Penny Freeland: Yes. I began composing, before I could actually write letters and words. I memorized my poems and songs. I often sang them to my mother. They were sometimes sad and many times about love. For some reason, love seemed to be a sad topic. I would get tears in my eyes. I lost my father at the age of seven and wrote many poems about that loss. They made my mother cry. I was often accused by my family, “You didn’t write this!” I guess it was a form of flattery.

Geosi Gyasi: Could you tell us something about New York City where you were born and raised?

Penny Freeland: I was born and raised in Chelsea, NY. It was really a city, so there was not much in terms of nature. There were some trees that were planted in cut-out squares of concrete. They were skinny and did not add much to the environment. There was sky, but it was high above the buildings. When I was around the age of five, I realized that the city was built on top of nature, if that makes sense. I had thought the man-made world was there first and that man added the nature part. It was a stunning realization and it affected my writing. I think children who grow up in nature are lucky, though I did have the advantage of culture, art and museums.

Geosi Gyasi: What motivates you to write?

Penny Freeland: Sometimes a memory can be the trigger. I am the type of writer who writes when inspired, though my mentor, Marie Ponsot would tell me I needed to write all the time and stop doing that. If I do write when uninspired, the work is not very good. To tell the truth, I did not write any of my work. A voice begins in my head and I just copy it down. I often do not know where the piece is going, or how it will end. I obey the voice. I do admit, I edit it later!

Geosi Gyasi: Do you think about money when you write?

Penny Freeland: Money has never occurred to me while writing. I have made very little money as a writer, so it is not something that dictates the work.

Geosi Gyasi: Are you conscious about style when you write?

Penny Freeland: Not at all. I never even consider style. I allow the poems to be what they want to be. They tell me what style, if any. I do not write in forms, and if I am conscious of style, again the work will not be very good.

Geosi Gyasi: What influenced you to write the “Incidentals”?

Penny Freeland: My constant, To Do lists. I write them, but really love to cross things out. That was my inspiration.

Geosi Gyasi: You teach at American Public University. How do you combine teaching and writing?

Penny Freeland: I generally teach writing, so it is helpful to be one. I always understand what the student is up against, as I am up against the same thing. What hurts me is that I am too aware of grammar, which does not work for creative writing. I have to allow myself to break rules when writing.

Geosi Gyasi: Is it difficult to teach students how to write?

Penny Freeland: I do not find it difficult, but I do get some students who are not ready for college-level classes. In many cases, their high schools have failed them. In those cases, I have to get to work and teach some very basic things to help them get on par with the rest of the class. It is easy to teach students when they are at the appropriate level. They appreciate my advice because they know I am knowledgeable of the subject area.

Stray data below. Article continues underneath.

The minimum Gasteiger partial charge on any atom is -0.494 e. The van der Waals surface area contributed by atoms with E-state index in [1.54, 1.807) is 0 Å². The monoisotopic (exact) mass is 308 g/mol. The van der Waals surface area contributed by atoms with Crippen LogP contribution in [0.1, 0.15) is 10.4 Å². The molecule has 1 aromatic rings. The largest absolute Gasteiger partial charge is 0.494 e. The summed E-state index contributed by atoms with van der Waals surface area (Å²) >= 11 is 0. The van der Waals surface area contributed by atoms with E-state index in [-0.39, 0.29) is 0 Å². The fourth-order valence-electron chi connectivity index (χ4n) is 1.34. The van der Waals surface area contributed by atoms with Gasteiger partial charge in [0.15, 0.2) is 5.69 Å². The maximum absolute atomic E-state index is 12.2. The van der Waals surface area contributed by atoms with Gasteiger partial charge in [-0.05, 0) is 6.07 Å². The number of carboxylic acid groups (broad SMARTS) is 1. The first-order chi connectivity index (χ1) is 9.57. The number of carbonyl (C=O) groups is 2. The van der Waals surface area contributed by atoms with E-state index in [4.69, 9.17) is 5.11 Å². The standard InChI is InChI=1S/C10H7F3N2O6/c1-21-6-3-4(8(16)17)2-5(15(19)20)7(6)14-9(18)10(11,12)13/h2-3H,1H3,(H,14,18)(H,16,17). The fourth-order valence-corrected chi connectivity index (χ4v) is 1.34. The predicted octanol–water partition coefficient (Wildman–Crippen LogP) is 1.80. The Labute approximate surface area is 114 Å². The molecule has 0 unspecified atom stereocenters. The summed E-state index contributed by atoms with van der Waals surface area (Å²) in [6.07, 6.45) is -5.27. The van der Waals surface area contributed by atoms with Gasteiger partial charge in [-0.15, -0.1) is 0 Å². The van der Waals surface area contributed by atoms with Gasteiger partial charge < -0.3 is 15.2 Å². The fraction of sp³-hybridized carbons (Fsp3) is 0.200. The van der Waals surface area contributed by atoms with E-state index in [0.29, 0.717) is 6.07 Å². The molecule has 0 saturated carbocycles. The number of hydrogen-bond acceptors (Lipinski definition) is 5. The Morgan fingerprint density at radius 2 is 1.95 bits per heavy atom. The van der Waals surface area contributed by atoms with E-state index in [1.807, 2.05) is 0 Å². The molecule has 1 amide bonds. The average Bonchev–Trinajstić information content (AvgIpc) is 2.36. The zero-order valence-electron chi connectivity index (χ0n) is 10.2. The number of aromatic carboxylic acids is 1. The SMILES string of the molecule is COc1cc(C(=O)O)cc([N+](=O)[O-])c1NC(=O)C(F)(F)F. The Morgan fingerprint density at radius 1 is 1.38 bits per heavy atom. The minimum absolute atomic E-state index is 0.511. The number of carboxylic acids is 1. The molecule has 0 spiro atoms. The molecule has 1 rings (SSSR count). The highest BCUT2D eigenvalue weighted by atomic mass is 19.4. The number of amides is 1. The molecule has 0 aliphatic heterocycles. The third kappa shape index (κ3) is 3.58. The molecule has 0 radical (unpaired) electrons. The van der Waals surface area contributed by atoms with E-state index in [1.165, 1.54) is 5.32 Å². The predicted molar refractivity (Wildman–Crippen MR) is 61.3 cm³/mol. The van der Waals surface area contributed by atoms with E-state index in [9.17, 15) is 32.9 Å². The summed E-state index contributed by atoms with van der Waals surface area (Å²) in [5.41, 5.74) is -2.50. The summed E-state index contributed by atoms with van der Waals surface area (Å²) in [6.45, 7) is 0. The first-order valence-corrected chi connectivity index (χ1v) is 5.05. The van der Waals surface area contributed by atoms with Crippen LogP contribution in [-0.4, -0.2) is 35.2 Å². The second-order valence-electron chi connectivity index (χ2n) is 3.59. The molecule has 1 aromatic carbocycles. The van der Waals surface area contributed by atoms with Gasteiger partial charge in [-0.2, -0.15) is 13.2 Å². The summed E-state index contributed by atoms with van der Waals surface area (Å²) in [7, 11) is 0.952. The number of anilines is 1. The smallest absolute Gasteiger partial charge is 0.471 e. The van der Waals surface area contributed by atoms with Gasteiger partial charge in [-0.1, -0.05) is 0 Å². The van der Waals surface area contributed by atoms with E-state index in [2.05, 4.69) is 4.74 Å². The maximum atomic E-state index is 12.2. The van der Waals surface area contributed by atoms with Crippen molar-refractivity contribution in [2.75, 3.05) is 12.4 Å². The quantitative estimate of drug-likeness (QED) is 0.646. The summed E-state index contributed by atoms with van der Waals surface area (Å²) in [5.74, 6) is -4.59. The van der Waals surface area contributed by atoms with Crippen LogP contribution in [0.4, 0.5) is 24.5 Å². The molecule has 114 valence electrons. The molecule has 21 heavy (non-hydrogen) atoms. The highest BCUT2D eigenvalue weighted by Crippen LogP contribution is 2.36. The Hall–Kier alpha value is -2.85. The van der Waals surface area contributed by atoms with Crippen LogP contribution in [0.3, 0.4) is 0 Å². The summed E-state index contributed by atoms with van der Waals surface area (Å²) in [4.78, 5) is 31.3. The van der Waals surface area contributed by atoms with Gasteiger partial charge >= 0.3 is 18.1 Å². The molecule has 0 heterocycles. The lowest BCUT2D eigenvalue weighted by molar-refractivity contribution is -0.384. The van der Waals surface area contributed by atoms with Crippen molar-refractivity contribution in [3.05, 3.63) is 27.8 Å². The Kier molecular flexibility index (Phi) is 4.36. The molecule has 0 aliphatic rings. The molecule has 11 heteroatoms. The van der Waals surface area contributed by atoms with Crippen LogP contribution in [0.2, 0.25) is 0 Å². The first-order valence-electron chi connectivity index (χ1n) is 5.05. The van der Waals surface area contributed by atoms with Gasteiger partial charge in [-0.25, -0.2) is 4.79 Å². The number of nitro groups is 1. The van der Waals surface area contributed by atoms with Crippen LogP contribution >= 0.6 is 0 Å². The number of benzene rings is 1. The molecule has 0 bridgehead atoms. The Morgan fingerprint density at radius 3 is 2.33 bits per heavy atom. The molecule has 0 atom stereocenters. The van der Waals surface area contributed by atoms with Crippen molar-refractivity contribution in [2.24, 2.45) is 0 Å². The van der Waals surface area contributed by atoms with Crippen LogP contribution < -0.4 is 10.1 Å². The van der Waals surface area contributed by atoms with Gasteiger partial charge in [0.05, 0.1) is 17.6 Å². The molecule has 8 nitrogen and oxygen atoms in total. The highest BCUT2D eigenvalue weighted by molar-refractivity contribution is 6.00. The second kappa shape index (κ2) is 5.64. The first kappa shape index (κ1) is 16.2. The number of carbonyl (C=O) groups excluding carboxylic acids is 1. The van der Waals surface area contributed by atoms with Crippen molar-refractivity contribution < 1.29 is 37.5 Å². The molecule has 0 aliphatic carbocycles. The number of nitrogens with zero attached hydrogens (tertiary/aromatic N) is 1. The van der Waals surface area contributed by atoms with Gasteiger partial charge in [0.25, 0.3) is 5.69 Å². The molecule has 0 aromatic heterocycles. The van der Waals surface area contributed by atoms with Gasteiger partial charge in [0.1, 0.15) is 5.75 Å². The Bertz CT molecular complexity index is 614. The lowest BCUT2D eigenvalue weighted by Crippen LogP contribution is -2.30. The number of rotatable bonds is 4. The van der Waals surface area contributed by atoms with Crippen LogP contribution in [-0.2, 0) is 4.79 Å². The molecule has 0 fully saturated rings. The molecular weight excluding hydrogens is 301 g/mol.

Geosi Gyasi: I have some liking for your poem, “Latent Lunatic”. But I’m wondering how you came up with the title?

Penny Freeland: Latent Lunatic is a love poem about the Man in the Moon and me. It was easy to come up with the title! All of the imagery and language has to do with the moon. It begins when the moon is full and ends with the new moon, when I do not see him anymore. It was so much fun to write!

Geosi Gyasi: Are you influenced by what people say about your writing?

Penny Freeland: Of course is it great when readers like my work. Everyone appreciates good and faithful fans! I do not write for the audience. I mostly write what is spoken in my head. Sometimes I know the audience will not like a particular poem. I keep those to myself.

Geosi Gyasi: Do you consider fiction easier to write than poetry?

Penny Freeland: Not for me. I do love writing fiction and have had some fun doing so. I find poetry easier, because it comes naturally to me.

Geosi Gyasi: What do you hate about your own writing?

Penny Freeland: I hate when the muse takes over me in the middle of the night, or at times when I just cannot stop to write it down. I have missed many great poems that way!

Geosi Gyasi: You earned an MFA in Writing from Sarah Lawrence College in 1995. What sort of books did you read as a student?

Penny Freeland: I read all the masters as an undergraduate at Queens College. At Sarah Lawrence, I was introduced to modern poets and had the pleasure of studying under Jean Valentine, Tom Lux and Mark Doty. I read Billy Collins and was surprised to find that our writing was similar!

Geosi Gyasi: Did you have a purpose for why you chose to pursue writing ahead of other courses?

Penny Freeland: I really did not want to major in writing. I had a few majors ahead of it. I was going to major in education, psychology, and philosophy. A friend of mine wanted to take a poetry workshop and didn’t want to do it on his own. I told him I didn’t want to take it. I said, “Dave—you don’t understand. It is what I do.” He talked me into it and I began to win writing contests at the college for my work. I changed my major to English, with an emphasis on creative writing. It was how I began to work with Marie Ponsot. I was so fortunate! Maybe it was fate—but she influenced me more than anyone else in my life—not just as a poet, but as a person.